All Rogue models come with a 170-horsepower, 2.5L 4-cylinder engine and a continuously variable automatic transmission. The combination is enough to provide surprisingly quick performance off the line as well as adequate passing power. Front- or all-wheel drive variants are offered; the all-wheel drive system is oriented toward good all-weather performance, rather than toward off-roading. The 4-wheel independent suspension has stabilizer bars front and rear to help keep cornering flat while maintaining a smooth ride. Electric power steering helps save fuel, and EPA ratings for the Rogue are as high as 22 mpg city, 28 highway on the front-wheel drive version.
The Rogue has spacious interior, with buckets for two in front and a bench that's either more than enough for two adults or a little on the tight side for three. The rear seats are split 60/40 and they fold forward for more cargo space. The front passenger seat also folds forward to allow extremely long cargo items like ladders to fit (more than 8.5 feet in all). There are also plenty of storage bins, as well as an oversize glovebox, a big center console and a removable/washable tray that's under the cargo floor--good for either dirty/muddy items or keeping valuables out of sight.
All the safety and security features that are expected in this class come standard-- that includes front side airbags, roof-mounted side-curtain bags for front and rear occupants, anti-lock 4-wheel disc brakes, electronic stability control and brake assist.
Standard features on the Rogue lineup for 2012 include iPod connectivity, a 6-way manual driver's seat and illuminated vanity mirrors. Cruise control and a trip computer are among the standard features on all models. A Sport Mode button has also been added to all trims.
The Special Edition package includes 16-inch wheels, XM satellite radio, 4.3-inch color display with USB connectivity, and a rearview camera. The cost of the package is just $1,200.
Most of the other main options on the 2012 Rogue are grouped into one of two other option packages. The Premium Package brings automatic climate control, a power moonroof and a navigation system with touch-screen and real-time traffic features. An SL upgrades the SV with even more features, including larger 18-inch wheels, heated front seats, leather upholstery, the navigation system, upgraded Bose premium audio, xenon headlamps, fog lamps and automatic climate control. The Around View Monitor uses four cameras to provide a virtual 360-degree view of what's around the vehicle, which helps in tight parking situations.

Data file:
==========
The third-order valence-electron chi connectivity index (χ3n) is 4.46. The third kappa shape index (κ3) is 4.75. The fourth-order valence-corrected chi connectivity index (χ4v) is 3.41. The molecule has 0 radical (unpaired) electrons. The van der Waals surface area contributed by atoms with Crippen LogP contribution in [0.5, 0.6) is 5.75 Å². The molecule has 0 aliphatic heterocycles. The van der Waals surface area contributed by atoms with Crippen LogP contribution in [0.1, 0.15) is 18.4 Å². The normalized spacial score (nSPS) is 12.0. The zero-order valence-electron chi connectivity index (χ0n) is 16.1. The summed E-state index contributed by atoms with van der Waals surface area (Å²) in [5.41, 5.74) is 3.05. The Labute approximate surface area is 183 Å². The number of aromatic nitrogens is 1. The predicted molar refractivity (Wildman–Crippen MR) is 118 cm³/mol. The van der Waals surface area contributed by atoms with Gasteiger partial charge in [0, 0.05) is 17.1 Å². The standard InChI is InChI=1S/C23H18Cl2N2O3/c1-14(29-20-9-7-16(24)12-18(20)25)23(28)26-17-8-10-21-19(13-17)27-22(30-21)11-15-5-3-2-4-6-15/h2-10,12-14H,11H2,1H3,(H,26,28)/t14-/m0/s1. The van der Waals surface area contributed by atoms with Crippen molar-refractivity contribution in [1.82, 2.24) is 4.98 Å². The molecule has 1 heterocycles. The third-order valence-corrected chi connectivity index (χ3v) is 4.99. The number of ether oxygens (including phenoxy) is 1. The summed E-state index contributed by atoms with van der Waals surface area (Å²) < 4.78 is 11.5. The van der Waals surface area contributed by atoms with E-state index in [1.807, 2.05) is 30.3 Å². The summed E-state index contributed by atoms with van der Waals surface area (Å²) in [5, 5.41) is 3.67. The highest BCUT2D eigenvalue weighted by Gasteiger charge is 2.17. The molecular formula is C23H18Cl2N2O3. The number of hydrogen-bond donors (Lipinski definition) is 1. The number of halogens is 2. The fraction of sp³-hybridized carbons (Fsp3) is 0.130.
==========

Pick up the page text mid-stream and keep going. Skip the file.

The Rogue is currently Nissan's best-selling vehicle by a long shot, and consumer demand for compact crossovers shows no sign of slowing down. Needless to say, the "don't screw it up" factor is pretty high with the redesigned 2021 Rogue, which rolls into dealerships later this year.
Smartly, Nissan opted to take a conservative approach to the Rogue's redux, though you might not think so upon first glance. The boldly styled front end certainly isn't for everyone -- I'm not a fan, personally -- but it's at least expressive, which isn't something I could say about prior Rogues. The rest of the crossover's appearance is unsurprisingly conventional, although new two-tone color options are available to give that upright, two-box shape added visual interest. All told, the 2021 Rogue is about an inch shorter in both length and height than its predecessor.
Inside, 2021 Rogue loses half an inch of headroom and 1.5 inches of legroom up front. Rear-seat occupants, on the other hand, enjoy slightly more headroom and legroom than before -- 0.7 and 0.6 inches, respectively. A third row of seats isn't available, and while that might seem like a given considering the Rogue's small size, keep in mind that Nissan offered a holy-crap-that's-cramped option from 2014 to 2017. Trust me, the Rogue is better off without it.
The Good ~ Quiet, comfortable cabin ~ Decent fuel economy ~ Available digital gauge cluster ~ Enhanced ProPilot driver-assistance tech
The Bad ~ Weak engine performance ~ Styling isn't for everyone ~ Best tech features are only available on the most expensive trim
The Bottom Line The 2021 Nissan Rogue doesn't stand out in any one way, but instead plays it down the middle and offers a well-rounded package for small SUV shoppers.
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